Earlier this week, I took time off from work to take my daughter to her annual check-up. I’m a lawyer for immigrant youth, so time with my daughter was a break from answering questions from friends, colleagues, clients and reporters about the Trump administration’s policy of tearing immigrant children away from their parents.
My daughter left the pediatrician’s office feeling lucky to get an Avengers sticker. I left the office feeling lucky that I still had my daughter.
It’s no longer a secret that since early May, the federal government has separated more than 2,300 immigrant children from their parents after crossing the Southern U.S. border. No law required the government to separate families. Terrorizing children and parents of color was one part of President Trump’s strategic plan to end immigration and energize his supporters.
Don’t be fooled into thinking that Trump’s executive order ending family separation is anything but a sham. The true goal is to pave the way for the next line of attack: increasing family detention. In the coming weeks, the government will place parents and children in for-profit prisons; although children will be with their parents, they will still be behind bars.
Thursday, Mayor de Blasio joined a group of U.S. mayors at one of the Texas detention facilities to protest this inhumane treatment, because most of the parents and children who are separated remain in facilities near the US/Mexico border.
Let’s not forget, though, that the fight is happening here too, and that there are many things that New Yorkers can do locally to right this wrong.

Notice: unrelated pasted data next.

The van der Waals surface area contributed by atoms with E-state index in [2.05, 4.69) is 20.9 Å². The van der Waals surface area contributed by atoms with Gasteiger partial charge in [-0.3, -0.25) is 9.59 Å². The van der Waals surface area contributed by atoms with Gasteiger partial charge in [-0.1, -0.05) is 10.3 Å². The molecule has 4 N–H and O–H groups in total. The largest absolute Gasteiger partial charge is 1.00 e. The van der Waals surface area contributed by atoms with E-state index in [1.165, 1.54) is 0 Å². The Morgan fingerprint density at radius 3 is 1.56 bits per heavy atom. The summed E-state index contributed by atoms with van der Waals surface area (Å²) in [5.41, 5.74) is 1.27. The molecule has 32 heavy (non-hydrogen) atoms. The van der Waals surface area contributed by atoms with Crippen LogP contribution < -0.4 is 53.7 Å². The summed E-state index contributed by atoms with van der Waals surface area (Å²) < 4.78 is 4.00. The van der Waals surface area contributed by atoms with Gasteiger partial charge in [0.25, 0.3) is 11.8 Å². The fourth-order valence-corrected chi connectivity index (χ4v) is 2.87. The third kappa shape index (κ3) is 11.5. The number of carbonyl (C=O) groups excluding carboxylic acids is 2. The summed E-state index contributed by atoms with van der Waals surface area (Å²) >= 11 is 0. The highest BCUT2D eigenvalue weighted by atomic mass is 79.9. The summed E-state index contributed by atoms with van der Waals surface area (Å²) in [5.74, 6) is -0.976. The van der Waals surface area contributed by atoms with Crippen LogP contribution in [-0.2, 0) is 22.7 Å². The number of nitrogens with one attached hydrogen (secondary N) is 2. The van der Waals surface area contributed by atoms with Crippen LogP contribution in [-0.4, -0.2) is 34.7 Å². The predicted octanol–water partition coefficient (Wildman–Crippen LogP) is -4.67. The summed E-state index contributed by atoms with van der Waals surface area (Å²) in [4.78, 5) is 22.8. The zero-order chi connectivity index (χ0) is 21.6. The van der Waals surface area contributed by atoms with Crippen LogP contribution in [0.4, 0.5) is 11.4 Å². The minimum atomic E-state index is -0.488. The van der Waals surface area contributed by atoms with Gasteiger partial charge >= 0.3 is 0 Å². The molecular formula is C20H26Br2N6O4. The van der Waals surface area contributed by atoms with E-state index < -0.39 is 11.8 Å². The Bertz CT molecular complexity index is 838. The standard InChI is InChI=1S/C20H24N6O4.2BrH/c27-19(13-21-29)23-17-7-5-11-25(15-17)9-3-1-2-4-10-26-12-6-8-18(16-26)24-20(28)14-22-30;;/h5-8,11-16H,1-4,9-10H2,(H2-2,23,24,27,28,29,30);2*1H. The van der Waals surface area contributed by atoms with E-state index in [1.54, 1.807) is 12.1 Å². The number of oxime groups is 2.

Separating families at the border is only one aspect of the Trump administration’s current crackdown on immigrant children and families. Every day, New York City’s families are being torn apart as immigration agents arrest, detain and deport undocumented parents. You can get trained by the New Sanctuary Coalition to accompany immigrants when they “check in” with immigration enforcement and attend immigration court hearings.
On June 30, people across the nation will gather to protest the government’s separation of immigrant families. You can get up-to-date information about New York City’s march at https://www.facebook.com/events/402075813606761/ and FamiliesBelongTogether .
Did you know that no one has a right to a lawyer in deportation proceedings — not even kids, no matter how young they are? The government forces them to represent themselves in court unless they have money to hire an attorney. Consider supporting one of the ICARE Coalition members — a group of New York City not-for-profit legal services providers who represent children and families in deportation proceedings: Catholic Charities, The Door, Central American Legal Assistance, The Legal Aid Society, Kids in Need of Defense and the Safe Passage Project. Or, give to the New Sanctuary Coalition’s bond fund. Each dollar you give helps get a parent out of detention and back to his or her family.
Rally Your Community
Do you belong to a faith community? The Interfaith Immigration Coalition has on-line toolkits to help you mobilize your religious community to support immigrant families.
If you want your voice heard, vote in upcoming primaries, because New York City elections are often determined by primary winners. On June 26, there are party primaries in six U.S. congressional districts in all five boroughs. Vote again in the New York State primaries on Sept. 13, and in the general election on Nov. 8.
You could also contact your state elected officials to tell them you want New York State’s DREAM Act, which would allow undocumented students to access state financial aid for college, to be passed this year as well as the New York State Liberty Act, which would strengthen protections for undocumented immigrants.
Stotland is director of legal services at The Door.